Charles City School Board talks TK; discusses new high school plan
By Travis Fischer, email@example.com
The Charles City Community School Board discussed the transitional kindergarten program and the next step toward planning for the high school building’s future during a special workshop meeting on Tuesday, Dec. 5.
Superintendent Anne Lundquist asked the board members for their thoughts on how the district should proceed in meeting the school’s facility needs now that the bond referendum to renovate the building has failed to move forward for a second year.
“I’m looking forward to the facility getting together very quickly,” said board President Dr. David Schrodt. “I would like to have a company that we can hire … that can help with the idea of planning for the future.”
Schrodt suggested the district contact WBC Mechanical in Waterloo to provide new options for an HVAC installation. With no air conditioning and a boiler system that Operations Director Jerry Mitchell estimates has at least five years left in it, a new heating and cooling system is one of the more immediate needs for the high school building.
With a stalled ballot attempt in 2022, a failed bond referendum in November, and the district’s PPEL money largely stretched to its limit until the middle school is paid off in 2029, Schrodt said he wants to explore new options in search of a less expensive project that can be paid for without raising taxes.
Board member Kathryn Fox pushed back against going back to the drawing board, noting that the district has already spent a considerable amount of money to determine what the building needs and how much it will cost.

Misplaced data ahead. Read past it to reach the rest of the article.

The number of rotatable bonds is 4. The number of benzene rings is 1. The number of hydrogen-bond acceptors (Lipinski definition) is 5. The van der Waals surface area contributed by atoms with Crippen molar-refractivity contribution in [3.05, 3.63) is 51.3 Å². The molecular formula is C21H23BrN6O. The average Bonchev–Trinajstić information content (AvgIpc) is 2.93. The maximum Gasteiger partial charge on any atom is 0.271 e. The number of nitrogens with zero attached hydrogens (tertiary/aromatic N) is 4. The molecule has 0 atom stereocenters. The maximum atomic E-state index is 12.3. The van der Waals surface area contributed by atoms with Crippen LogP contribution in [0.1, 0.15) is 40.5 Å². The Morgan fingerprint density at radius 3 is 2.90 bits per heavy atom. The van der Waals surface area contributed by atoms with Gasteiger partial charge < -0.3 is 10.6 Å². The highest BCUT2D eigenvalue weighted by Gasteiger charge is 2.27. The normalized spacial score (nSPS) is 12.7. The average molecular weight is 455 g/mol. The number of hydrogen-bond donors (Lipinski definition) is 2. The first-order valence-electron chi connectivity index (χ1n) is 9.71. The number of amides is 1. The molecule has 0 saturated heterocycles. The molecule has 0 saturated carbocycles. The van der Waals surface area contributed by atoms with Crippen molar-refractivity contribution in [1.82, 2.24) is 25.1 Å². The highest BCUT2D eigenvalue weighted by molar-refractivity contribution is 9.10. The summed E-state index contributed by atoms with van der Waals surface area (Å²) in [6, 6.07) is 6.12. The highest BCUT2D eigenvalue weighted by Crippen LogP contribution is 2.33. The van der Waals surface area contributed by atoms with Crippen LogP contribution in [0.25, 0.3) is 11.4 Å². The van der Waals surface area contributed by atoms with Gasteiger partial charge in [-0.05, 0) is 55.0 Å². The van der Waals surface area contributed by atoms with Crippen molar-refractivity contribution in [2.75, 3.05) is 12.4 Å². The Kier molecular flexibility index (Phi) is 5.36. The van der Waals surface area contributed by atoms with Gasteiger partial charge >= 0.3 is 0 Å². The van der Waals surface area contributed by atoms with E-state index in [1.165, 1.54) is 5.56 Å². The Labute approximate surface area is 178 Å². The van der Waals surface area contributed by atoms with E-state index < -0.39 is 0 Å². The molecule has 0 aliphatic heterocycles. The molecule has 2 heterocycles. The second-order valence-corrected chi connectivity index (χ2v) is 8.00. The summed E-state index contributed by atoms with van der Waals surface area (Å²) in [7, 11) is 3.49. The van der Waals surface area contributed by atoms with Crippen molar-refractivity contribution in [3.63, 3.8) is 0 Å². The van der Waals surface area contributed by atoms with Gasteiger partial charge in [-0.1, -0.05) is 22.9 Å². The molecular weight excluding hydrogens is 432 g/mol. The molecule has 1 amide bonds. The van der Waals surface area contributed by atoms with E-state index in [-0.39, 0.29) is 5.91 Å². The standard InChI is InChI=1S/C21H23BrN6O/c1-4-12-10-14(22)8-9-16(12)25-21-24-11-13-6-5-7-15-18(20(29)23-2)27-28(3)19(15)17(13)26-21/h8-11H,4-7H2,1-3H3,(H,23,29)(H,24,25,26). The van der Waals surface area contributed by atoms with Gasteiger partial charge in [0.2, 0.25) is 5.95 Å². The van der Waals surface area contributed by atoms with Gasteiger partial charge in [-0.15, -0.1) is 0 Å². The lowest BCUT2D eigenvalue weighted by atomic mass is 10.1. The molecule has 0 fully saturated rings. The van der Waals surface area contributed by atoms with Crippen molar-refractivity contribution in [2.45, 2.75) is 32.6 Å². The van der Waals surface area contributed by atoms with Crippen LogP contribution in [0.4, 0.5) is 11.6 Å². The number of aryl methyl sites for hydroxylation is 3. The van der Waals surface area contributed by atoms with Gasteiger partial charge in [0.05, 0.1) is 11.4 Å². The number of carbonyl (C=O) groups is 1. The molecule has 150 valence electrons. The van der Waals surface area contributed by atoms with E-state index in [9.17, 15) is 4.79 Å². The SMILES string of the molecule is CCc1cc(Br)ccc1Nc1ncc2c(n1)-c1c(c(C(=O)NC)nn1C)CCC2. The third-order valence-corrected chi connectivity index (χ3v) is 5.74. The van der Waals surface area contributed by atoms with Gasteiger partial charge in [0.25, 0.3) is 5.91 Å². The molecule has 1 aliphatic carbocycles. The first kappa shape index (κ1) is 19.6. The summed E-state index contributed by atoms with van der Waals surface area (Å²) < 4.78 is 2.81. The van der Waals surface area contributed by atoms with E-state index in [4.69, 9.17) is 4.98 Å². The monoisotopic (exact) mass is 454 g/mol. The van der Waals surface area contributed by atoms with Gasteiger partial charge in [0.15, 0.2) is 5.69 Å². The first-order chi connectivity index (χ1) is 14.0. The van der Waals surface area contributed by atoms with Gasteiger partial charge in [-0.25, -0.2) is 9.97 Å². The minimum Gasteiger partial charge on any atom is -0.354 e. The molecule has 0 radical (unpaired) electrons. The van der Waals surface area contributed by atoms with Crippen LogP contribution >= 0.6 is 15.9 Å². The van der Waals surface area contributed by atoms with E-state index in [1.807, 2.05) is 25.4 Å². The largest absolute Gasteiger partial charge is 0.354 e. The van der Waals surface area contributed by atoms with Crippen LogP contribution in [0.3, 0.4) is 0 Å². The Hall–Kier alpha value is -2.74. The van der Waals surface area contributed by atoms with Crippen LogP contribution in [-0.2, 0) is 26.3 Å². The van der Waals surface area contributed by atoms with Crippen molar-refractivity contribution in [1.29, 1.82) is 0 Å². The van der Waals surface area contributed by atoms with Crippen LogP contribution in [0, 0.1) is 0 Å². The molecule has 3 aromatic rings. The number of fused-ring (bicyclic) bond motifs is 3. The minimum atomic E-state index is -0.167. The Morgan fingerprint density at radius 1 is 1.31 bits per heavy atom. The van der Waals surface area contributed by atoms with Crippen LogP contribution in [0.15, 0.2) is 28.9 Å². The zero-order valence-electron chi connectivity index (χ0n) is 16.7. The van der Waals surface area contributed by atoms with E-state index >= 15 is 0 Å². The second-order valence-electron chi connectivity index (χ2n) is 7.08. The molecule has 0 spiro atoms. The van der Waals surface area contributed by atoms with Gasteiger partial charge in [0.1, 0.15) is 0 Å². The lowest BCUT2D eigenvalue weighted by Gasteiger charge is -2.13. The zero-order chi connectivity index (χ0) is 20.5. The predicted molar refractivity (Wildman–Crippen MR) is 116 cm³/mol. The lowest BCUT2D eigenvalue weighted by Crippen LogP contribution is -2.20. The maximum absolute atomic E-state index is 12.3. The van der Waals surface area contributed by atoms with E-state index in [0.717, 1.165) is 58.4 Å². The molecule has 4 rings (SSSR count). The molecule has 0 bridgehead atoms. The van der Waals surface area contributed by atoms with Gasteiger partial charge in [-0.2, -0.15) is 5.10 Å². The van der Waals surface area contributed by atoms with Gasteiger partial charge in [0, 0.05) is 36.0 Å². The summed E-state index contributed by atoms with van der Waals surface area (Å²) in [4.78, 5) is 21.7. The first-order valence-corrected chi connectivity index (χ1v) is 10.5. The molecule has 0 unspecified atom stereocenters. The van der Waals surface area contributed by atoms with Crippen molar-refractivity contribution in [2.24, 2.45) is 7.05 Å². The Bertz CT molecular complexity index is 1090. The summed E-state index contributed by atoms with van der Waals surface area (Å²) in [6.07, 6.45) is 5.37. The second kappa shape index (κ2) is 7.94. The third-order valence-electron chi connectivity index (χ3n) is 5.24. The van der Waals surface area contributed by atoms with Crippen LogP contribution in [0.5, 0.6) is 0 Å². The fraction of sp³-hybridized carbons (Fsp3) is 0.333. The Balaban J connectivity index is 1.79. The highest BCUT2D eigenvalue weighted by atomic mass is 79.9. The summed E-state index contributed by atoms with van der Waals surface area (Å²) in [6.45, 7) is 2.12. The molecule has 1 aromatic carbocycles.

“Is it fiscally responsible to get all these estimates when they could come back with the same information?” said Fox.
Fox also expressed concerns about “kicking the can down the road.”
“These are systems that have been going for many many years and they are not going to last forever,” said Fox. “Who is going to send their kids to a school that doesn’t have heat?”
Schrodt rejected that characterization, acknowledging that Mitchell and his team have done exemplary work in maintaining the current building over the years and that there is ample time to develop a new plan.
Also at the meeting, Washington Elementary Principal Joe Carney gave a presentation about the transitional kindergarten, which is a class designed for kids who may need more than what the preschool program offers but may not yet be ready for the kindergarten program.
Offering a mixture of pre-k and kindergarten lessons, the program currently serves 14 students, some of whom have circumstances that require extra attention from the instructor. It was discussed whether having these students in a specialized class is more beneficial to them, both academically and socially, than if they were integrated into the regular kindergarten classroom.
As the meeting was just a work session, no decisions could be made. The presentation and discussion were an educational opportunity to provide information for the board to consider in the future.